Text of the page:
China Wants to Patent Gilead’s Experimental Coronavirus Drug

Wuhan’s virology institute has applied for the drug remdesivir’s patent. 

China Wants to Patent Gilead’s Experimental Coronavirus Drug
Temperatures checked at a civilian screening point after disembarking from buses, including those traveling from the Shenzhen Bay border-crossing, in Hong Kong, China (Photographer: Paul Yeung/Bloomberg)

(Bloomberg) -- Chinese researchers have applied for a national patent on an experimental Gilead Sciences Inc. drug that they believe might fight the novel coronavirus.

The Wuhan Institute of Virology -- based in the Chinese city at the center of the epidemic -- has applied for a patent in China for the use of the antiviral drug, known as remdesivir, in treating the ailment. The application was made on Jan. 21 together with a military academy, according to a Feb. 4 statement on the institute’s website.

Large areas of China have been paralyzed by the coronavirus, and the move signals a desire to speed development of one of the most promising potential treatments. Beijing has moved aggressively to contain the infection that has killed almost 500 people and sickened nearly 25,000. If the application succeeds, Gilead would need to get Chinese patent owners on board in sales of the drug for treating coronavirus infections outside China.

China Wants to Patent Gilead’s Experimental Coronavirus Drug

“The good thing in having a patent is that it would lead to cross-licensing situations that give China more bargaining chips in negotiating the licensing fee with Gilead,” said Wang Yanyu, a senior partner at AllBright Law Offices in Beijing.

IP Concern

The move may revive longstanding concerns about China’s respect for intellectual property rights. The country has made strides in the pharmaceutical space in recent years as it works to nurture a domestic industry based on innovative drugs.

It’s not clear if or when China’s intellectual property authorities will approve the institute’s application. The patent filing will need to prove that the drug works on this coronavirus strain, 2019-nCoV, in a way that’s different from its effect on other viruses in the same category.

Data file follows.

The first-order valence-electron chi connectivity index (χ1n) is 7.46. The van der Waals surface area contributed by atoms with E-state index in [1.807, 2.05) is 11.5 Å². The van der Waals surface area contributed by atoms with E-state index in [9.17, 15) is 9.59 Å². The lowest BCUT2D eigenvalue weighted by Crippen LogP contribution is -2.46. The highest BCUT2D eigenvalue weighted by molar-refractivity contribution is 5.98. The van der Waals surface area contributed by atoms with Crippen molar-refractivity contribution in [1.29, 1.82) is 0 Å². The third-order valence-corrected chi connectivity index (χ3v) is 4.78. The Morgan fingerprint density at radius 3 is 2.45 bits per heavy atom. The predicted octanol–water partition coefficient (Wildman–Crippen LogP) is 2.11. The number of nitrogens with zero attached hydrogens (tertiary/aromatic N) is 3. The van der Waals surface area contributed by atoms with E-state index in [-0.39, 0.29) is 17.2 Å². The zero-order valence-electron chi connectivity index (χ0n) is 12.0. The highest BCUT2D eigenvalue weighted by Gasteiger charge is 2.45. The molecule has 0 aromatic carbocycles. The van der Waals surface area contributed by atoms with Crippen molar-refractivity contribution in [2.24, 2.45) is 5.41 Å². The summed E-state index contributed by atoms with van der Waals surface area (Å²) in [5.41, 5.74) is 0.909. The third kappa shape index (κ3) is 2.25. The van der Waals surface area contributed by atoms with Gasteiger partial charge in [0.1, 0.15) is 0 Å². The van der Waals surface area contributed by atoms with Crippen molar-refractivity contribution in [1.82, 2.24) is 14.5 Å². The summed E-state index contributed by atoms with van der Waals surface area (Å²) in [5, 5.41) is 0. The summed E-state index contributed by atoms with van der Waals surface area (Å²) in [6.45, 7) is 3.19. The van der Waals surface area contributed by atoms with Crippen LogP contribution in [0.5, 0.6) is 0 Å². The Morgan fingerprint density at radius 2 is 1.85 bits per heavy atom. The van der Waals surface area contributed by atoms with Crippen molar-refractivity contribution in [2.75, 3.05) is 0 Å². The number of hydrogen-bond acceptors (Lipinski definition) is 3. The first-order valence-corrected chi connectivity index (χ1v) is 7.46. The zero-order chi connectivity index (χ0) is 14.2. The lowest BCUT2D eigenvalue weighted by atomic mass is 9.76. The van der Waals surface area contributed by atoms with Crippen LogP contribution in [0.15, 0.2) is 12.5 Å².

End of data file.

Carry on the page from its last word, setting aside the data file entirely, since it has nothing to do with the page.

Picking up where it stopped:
Filing of the patent application by a stakeholder in China, however, makes sense, according to Wang. “Most of the patients are here, rather than in the U.S., which makes it unlikely that Gilead will do all these tests,” he said.

While Gilead’s experimental drug isn’t licensed or approved anywhere in the world, it is being rushed into trials in China on coronavirus patients after showing early signs of being highly effective. It may go into clinical trials in China as early as next week in patients with moderate and severe symptoms of the pathogen, said Merdad Parsey, Gilead’s chief medical officer.

Chinese scientists have found Gilead’s remdesivir, and chloroquine, an 80-year-old malaria drug, “highly effective” in laboratory studies at thwarting the coronavirus, they said Tuesday in a paper in the journal Cell Research. The two drugs’ efficacy on humans required further clinical tests, the institute said in its statement.

Wants Access

China is capable of manufacturing chloroquine and now wants access to remdesivir.

The decision, however, to seek a patent instead of invoking the heavy-handed “compulsory license” option that lets nations override drug patents in national emergencies, underscores the delicate balancing act before China as it signals commitment toward intellectual property rights alongside curbing the virus outbreak.

“The fact that they have applied for a patent means there’s growing awareness about this in the country,” said Wang. “The government is compelled to avoid using the compulsory license because it has been making efforts to show China respects intellectual property rights and the abuse of compulsory licensing will draw international criticism.”

National Interest

Gilead will retain the global rights to market the antiviral medication, once approved, in treating illnesses such as Ebola and SARS for which the drug was originally intended.

The Wuhan institute said in its statement that it made the patent application out of national interest, and won’t exercise its patent rights if foreign pharmaceutical firms work together with China to curb the contagion.

At its end, Gilead is shipping enough doses to treat 500 patients and is ramping up supply in case the clinical trials work.

While the drug is challenging to produce, Gilead is working as fast as possible to produce more, according to Parsey. “It has been very no-holds-barred on our side,” he said.

--With assistance from Jason Gale and Robert Langreth.

To contact Bloomberg News staff for this story: Dong Lyu in Beijing at;Haze Fan in Beijing at

To contact the editors responsible for this story: Rachel Chang at, Paul Sillitoe, John Lauerman

©2020 Bloomberg L.P.

With assistance from Bloomberg